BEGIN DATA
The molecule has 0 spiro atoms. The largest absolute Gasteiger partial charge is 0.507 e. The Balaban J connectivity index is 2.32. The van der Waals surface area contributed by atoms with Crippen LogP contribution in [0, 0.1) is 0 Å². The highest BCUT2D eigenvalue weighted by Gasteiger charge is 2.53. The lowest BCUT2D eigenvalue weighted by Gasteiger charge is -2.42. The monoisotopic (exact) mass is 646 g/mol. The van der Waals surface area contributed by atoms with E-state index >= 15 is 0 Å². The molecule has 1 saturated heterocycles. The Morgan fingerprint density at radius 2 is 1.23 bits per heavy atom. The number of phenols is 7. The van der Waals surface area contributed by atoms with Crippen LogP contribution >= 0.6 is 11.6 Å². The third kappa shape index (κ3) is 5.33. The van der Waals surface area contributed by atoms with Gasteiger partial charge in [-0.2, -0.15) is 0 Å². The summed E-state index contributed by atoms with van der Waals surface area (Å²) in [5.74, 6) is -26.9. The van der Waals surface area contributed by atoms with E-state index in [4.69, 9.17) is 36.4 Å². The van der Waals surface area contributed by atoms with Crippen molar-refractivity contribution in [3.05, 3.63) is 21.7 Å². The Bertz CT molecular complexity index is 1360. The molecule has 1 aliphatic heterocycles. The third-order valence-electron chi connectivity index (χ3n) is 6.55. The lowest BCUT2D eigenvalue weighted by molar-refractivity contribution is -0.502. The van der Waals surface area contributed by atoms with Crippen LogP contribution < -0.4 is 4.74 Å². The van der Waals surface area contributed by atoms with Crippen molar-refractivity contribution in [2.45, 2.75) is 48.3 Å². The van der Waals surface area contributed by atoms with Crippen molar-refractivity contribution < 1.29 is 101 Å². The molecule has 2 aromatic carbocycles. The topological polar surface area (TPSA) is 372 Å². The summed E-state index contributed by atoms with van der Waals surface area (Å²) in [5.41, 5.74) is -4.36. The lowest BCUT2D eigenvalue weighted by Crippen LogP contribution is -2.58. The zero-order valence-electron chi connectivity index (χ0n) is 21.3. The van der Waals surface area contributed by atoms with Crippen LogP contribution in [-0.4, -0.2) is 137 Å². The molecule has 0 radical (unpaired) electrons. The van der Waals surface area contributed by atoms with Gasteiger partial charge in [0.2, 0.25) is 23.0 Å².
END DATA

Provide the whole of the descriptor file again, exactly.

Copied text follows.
The molecule has 0 spiro atoms. The largest absolute Gasteiger partial charge is 0.507 e. The Balaban J connectivity index is 2.32. The van der Waals surface area contributed by atoms with Crippen LogP contribution in [0, 0.1) is 0 Å². The highest BCUT2D eigenvalue weighted by Gasteiger charge is 2.53. The lowest BCUT2D eigenvalue weighted by Gasteiger charge is -2.42. The monoisotopic (exact) mass is 646 g/mol. The van der Waals surface area contributed by atoms with E-state index >= 15 is 0 Å². The molecule has 1 saturated heterocycles. The Morgan fingerprint density at radius 2 is 1.23 bits per heavy atom. The number of phenols is 7. The van der Waals surface area contributed by atoms with Crippen LogP contribution >= 0.6 is 11.6 Å². The third kappa shape index (κ3) is 5.33. The van der Waals surface area contributed by atoms with Gasteiger partial charge in [-0.2, -0.15) is 0 Å². The summed E-state index contributed by atoms with van der Waals surface area (Å²) in [5.74, 6) is -26.9. The van der Waals surface area contributed by atoms with E-state index in [4.69, 9.17) is 36.4 Å². The van der Waals surface area contributed by atoms with Crippen molar-refractivity contribution in [3.05, 3.63) is 21.7 Å². The Bertz CT molecular complexity index is 1360. The molecule has 1 aliphatic heterocycles. The third-order valence-electron chi connectivity index (χ3n) is 6.55. The lowest BCUT2D eigenvalue weighted by molar-refractivity contribution is -0.502. The van der Waals surface area contributed by atoms with Crippen LogP contribution < -0.4 is 4.74 Å². The van der Waals surface area contributed by atoms with Crippen molar-refractivity contribution in [2.45, 2.75) is 48.3 Å². The van der Waals surface area contributed by atoms with Crippen molar-refractivity contribution < 1.29 is 101 Å². The molecule has 2 aromatic carbocycles. The topological polar surface area (TPSA) is 372 Å². The summed E-state index contributed by atoms with van der Waals surface area (Å²) in [5.41, 5.74) is -4.36. The lowest BCUT2D eigenvalue weighted by Crippen LogP contribution is -2.58. The zero-order valence-electron chi connectivity index (χ0n) is 21.3. The van der Waals surface area contributed by atoms with Crippen LogP contribution in [-0.4, -0.2) is 137 Å². The molecule has 0 radical (unpaired) electrons. The van der Waals surface area contributed by atoms with Gasteiger partial charge in [0.2, 0.25) is 23.0 Å².